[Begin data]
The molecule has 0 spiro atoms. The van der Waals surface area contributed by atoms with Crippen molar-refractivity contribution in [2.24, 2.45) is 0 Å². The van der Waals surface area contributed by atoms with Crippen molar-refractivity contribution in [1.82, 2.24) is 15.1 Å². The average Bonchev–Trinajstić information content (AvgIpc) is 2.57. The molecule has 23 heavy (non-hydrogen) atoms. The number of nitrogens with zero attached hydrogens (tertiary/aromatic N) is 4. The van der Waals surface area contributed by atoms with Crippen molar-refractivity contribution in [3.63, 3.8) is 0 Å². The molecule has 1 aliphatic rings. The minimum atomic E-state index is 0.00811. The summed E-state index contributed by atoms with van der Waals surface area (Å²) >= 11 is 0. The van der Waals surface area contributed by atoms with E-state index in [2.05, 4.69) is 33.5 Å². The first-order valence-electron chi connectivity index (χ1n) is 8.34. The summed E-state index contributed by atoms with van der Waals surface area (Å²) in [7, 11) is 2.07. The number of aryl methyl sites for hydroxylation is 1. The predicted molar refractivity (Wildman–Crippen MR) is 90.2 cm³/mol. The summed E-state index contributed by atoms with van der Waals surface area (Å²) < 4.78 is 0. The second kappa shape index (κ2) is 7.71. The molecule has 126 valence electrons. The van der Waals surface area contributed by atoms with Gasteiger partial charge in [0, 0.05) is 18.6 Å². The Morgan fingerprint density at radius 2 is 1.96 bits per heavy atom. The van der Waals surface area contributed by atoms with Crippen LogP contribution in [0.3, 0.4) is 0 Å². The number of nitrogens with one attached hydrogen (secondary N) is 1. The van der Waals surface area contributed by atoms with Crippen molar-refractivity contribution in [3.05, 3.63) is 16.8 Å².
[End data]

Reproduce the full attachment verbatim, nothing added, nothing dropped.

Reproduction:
The molecule has 0 spiro atoms. The van der Waals surface area contributed by atoms with Crippen molar-refractivity contribution in [2.24, 2.45) is 0 Å². The van der Waals surface area contributed by atoms with Crippen molar-refractivity contribution in [1.82, 2.24) is 15.1 Å². The average Bonchev–Trinajstić information content (AvgIpc) is 2.57. The molecule has 23 heavy (non-hydrogen) atoms. The number of nitrogens with zero attached hydrogens (tertiary/aromatic N) is 4. The van der Waals surface area contributed by atoms with Crippen molar-refractivity contribution in [3.63, 3.8) is 0 Å². The molecule has 1 aliphatic rings. The minimum atomic E-state index is 0.00811. The summed E-state index contributed by atoms with van der Waals surface area (Å²) >= 11 is 0. The van der Waals surface area contributed by atoms with E-state index in [2.05, 4.69) is 33.5 Å². The first-order valence-electron chi connectivity index (χ1n) is 8.34. The summed E-state index contributed by atoms with van der Waals surface area (Å²) in [7, 11) is 2.07. The number of aryl methyl sites for hydroxylation is 1. The predicted molar refractivity (Wildman–Crippen MR) is 90.2 cm³/mol. The summed E-state index contributed by atoms with van der Waals surface area (Å²) < 4.78 is 0. The second kappa shape index (κ2) is 7.71. The molecule has 126 valence electrons. The van der Waals surface area contributed by atoms with Gasteiger partial charge in [0, 0.05) is 18.6 Å². The Morgan fingerprint density at radius 2 is 1.96 bits per heavy atom. The van der Waals surface area contributed by atoms with Crippen LogP contribution in [0.3, 0.4) is 0 Å². The number of nitrogens with one attached hydrogen (secondary N) is 1. The van der Waals surface area contributed by atoms with Crippen molar-refractivity contribution in [3.05, 3.63) is 16.8 Å².